Mary and Luke Aston are typical examples of the dynamic and talented people who are moving the Loop Head peninsular towards deserved prominence. This very short film introduces Mary's wonderful baking and cooking of fresh mackerel, caught by guests at the B&B.
We were delighted to be a part of the Skibb Food Festival this year, when we met with some like-minded friends and read from our favourite cookery books. The location was the magical Time Traveller's Bookshop and here, as promised, is the list of books we read from:
Richard Olney: Simple French Food (Grub Street)
Patience Gray: Honey From A Weed (Prospect Books)
MFK Fisher: The Art of Eating (Vintage)
Michael Pollan: The Omnivore's Dilemma (Allen Lane/Penguin)
Back in 1989 the great American writer and farmer, Wendell Berry, polished off a little essay entitled “The Pleasures of Eating”. It was in this brief and thoughtful piece that Berry first coined the line that has come to be most closely associated with his work: “Eating is an agricultural act”, wrote the farmer from Kentucky, and when he drew up a set of seven rules to help people to “eat responsibly”, the third rule went like this: “Learn the origins of the food you buy, and buy the food that is produced closest to your home.
Some artists are just so far out there that you can't imagine the place where their head lives.
Glenn Gould? Where's that at? Sun Ra? From another planet, he said, and we agree. John Coltrane? Not of this earth, surely.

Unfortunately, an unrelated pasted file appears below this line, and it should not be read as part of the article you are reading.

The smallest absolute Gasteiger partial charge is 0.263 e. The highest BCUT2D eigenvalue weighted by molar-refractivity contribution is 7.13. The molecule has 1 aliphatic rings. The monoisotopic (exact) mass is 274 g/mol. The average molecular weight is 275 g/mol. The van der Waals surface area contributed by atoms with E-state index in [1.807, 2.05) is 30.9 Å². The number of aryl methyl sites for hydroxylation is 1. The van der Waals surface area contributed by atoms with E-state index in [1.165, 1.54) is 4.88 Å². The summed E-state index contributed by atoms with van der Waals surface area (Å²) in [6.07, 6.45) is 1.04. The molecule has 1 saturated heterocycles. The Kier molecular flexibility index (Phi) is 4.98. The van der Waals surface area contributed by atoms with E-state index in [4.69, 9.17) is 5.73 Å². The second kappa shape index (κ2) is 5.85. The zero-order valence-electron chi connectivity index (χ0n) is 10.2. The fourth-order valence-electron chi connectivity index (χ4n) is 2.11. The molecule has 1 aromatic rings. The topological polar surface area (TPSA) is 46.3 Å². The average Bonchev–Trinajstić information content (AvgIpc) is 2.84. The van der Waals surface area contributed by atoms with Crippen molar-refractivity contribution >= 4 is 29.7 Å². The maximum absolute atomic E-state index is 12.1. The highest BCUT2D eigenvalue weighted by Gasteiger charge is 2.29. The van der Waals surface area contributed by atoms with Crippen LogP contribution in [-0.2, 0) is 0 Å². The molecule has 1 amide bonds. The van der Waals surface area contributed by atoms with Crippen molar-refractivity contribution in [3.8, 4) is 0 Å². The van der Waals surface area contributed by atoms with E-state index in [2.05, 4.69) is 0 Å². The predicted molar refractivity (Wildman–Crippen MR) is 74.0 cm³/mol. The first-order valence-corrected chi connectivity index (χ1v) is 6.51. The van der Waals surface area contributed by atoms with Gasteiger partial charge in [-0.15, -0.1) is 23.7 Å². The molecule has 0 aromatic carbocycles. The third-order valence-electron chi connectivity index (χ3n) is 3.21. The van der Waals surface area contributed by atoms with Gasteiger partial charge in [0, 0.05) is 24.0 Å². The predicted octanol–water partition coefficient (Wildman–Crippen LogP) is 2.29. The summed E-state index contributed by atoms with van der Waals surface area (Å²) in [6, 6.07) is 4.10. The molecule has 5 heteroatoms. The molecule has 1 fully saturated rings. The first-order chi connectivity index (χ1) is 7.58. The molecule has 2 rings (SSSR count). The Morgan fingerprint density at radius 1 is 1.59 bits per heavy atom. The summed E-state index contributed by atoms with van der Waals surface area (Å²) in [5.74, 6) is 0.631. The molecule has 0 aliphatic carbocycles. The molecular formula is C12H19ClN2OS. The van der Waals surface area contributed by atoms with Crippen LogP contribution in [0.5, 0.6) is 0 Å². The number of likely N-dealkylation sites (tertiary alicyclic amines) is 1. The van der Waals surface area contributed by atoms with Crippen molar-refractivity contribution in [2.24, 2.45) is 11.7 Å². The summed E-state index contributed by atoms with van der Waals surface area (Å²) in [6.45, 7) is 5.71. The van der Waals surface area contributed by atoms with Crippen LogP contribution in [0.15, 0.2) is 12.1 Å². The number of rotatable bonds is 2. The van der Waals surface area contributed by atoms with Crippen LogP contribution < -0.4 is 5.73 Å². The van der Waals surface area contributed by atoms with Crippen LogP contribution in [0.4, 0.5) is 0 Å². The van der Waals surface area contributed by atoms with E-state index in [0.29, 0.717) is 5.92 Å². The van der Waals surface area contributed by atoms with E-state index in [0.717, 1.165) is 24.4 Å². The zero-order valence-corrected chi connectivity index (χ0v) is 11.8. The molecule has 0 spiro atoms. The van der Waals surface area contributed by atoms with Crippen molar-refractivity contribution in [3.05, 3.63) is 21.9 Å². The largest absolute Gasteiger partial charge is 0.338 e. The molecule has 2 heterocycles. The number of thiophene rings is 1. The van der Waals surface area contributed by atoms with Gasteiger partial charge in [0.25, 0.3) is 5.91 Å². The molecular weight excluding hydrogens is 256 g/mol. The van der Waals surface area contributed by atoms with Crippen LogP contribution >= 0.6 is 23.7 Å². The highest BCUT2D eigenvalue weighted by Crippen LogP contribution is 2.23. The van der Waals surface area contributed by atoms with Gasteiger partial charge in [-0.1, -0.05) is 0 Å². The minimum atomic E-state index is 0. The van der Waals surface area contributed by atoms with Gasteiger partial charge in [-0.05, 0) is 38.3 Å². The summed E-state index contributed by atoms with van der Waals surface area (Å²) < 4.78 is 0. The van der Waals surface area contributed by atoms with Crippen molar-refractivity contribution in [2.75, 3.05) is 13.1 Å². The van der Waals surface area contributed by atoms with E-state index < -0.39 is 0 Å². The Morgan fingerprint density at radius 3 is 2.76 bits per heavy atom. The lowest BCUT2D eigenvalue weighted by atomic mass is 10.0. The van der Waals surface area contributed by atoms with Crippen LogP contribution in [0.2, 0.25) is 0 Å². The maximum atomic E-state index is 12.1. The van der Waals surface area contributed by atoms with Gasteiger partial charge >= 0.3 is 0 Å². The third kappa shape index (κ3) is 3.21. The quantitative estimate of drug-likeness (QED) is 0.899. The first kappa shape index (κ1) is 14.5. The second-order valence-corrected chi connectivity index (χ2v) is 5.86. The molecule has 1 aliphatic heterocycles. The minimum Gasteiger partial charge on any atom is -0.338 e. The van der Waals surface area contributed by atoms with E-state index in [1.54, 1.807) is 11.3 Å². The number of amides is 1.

And then there's Judith Berkson.
At harvest-time and on the eve of national organic week farmers like Jimmy and Bernadine Mulhall of Coolanowle Farm in County Laois, are quintessential examples of how farmers are seizing the day and seizing control of their destiny. Today the Mulhalls open their on-site farm shop, a vital complement to their hugely successful farmers' market van, both of which sell the wonderful produce of their 300 organic acres.
The Bridgestone Electric Picnic forums were fun, lively, amusing and, most importantly, they showed a curious disconnect between how food appears in the media in which many of the participants work, and how food gets discussed when these people sit down together.
Why does Electric Picnic work? What persuades 30,000 sensible people to trek down to Stradbally to mingle and muck-in with their contemporaries of all ages?
The music at Electric Picnic is both memory lane – I saw Roxy Music the first time they ever appeared on The Old Grey Whistle Test! – and the avant garde – Robyn is currently the best and smartest pop star on the planet and if you don't swoon to “Dancing On My Own” then you don't have a soul, or at least a pair of dancing shoes.
It all seems a bit too good to be true. Arrayed on my desk are a number of magic potions, potions which portend good things for our health.
When the study from Ulm University first hit the media, the headlines were stark: “Burgers linked to childhood asthma”, roared The Irish Times online. Even when the headline in the printed newspaper had tenderised somewhat by the next morning – “Fruit and fish cut asthma risk - study” – the story still asserted that “Children who eat three or more burgers a week may be at a higher risk of asthma and wheezing”.